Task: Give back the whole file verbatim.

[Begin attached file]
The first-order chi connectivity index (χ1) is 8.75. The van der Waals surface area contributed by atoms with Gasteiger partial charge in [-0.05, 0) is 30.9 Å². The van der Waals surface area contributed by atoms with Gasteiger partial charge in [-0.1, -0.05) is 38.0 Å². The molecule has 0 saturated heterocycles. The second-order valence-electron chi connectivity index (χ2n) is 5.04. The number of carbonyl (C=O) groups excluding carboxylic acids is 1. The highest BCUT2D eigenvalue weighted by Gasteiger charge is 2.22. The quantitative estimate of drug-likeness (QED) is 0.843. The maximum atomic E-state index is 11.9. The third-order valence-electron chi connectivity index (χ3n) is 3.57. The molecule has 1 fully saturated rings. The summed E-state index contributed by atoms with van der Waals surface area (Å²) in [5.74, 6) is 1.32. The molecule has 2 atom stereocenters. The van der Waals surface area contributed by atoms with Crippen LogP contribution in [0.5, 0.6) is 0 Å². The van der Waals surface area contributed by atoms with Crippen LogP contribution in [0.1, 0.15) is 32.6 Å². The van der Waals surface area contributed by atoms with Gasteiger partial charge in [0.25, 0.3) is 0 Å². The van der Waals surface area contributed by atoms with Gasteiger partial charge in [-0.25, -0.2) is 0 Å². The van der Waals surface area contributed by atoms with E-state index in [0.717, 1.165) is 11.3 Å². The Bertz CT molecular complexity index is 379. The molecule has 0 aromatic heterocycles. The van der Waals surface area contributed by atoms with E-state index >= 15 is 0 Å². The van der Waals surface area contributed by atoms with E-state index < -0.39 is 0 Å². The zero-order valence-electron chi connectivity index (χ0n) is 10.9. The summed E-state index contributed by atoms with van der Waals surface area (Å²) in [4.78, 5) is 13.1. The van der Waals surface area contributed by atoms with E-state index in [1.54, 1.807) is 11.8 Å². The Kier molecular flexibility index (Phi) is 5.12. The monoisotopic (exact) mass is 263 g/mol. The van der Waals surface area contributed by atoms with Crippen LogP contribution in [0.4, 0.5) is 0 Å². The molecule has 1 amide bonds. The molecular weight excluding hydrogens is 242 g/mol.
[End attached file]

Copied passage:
The first-order chi connectivity index (χ1) is 8.75. The van der Waals surface area contributed by atoms with Gasteiger partial charge in [-0.05, 0) is 30.9 Å². The van der Waals surface area contributed by atoms with Gasteiger partial charge in [-0.1, -0.05) is 38.0 Å². The molecule has 0 saturated heterocycles. The second-order valence-electron chi connectivity index (χ2n) is 5.04. The number of carbonyl (C=O) groups excluding carboxylic acids is 1. The highest BCUT2D eigenvalue weighted by Gasteiger charge is 2.22. The quantitative estimate of drug-likeness (QED) is 0.843. The maximum atomic E-state index is 11.9. The third-order valence-electron chi connectivity index (χ3n) is 3.57. The molecule has 1 fully saturated rings. The summed E-state index contributed by atoms with van der Waals surface area (Å²) in [5.74, 6) is 1.32. The molecule has 2 atom stereocenters. The van der Waals surface area contributed by atoms with Crippen LogP contribution in [0.5, 0.6) is 0 Å². The van der Waals surface area contributed by atoms with Crippen LogP contribution in [0.1, 0.15) is 32.6 Å². The van der Waals surface area contributed by atoms with Gasteiger partial charge in [0.25, 0.3) is 0 Å². The van der Waals surface area contributed by atoms with Gasteiger partial charge in [-0.25, -0.2) is 0 Å². The van der Waals surface area contributed by atoms with E-state index in [0.717, 1.165) is 11.3 Å². The Bertz CT molecular complexity index is 379. The molecule has 0 aromatic heterocycles. The van der Waals surface area contributed by atoms with E-state index >= 15 is 0 Å². The van der Waals surface area contributed by atoms with E-state index < -0.39 is 0 Å². The zero-order valence-electron chi connectivity index (χ0n) is 10.9. The summed E-state index contributed by atoms with van der Waals surface area (Å²) in [4.78, 5) is 13.1. The van der Waals surface area contributed by atoms with E-state index in [1.54, 1.807) is 11.8 Å². The Kier molecular flexibility index (Phi) is 5.12. The monoisotopic (exact) mass is 263 g/mol. The van der Waals surface area contributed by atoms with Crippen LogP contribution in [0.4, 0.5) is 0 Å². The molecule has 1 amide bonds. The molecular weight excluding hydrogens is 242 g/mol.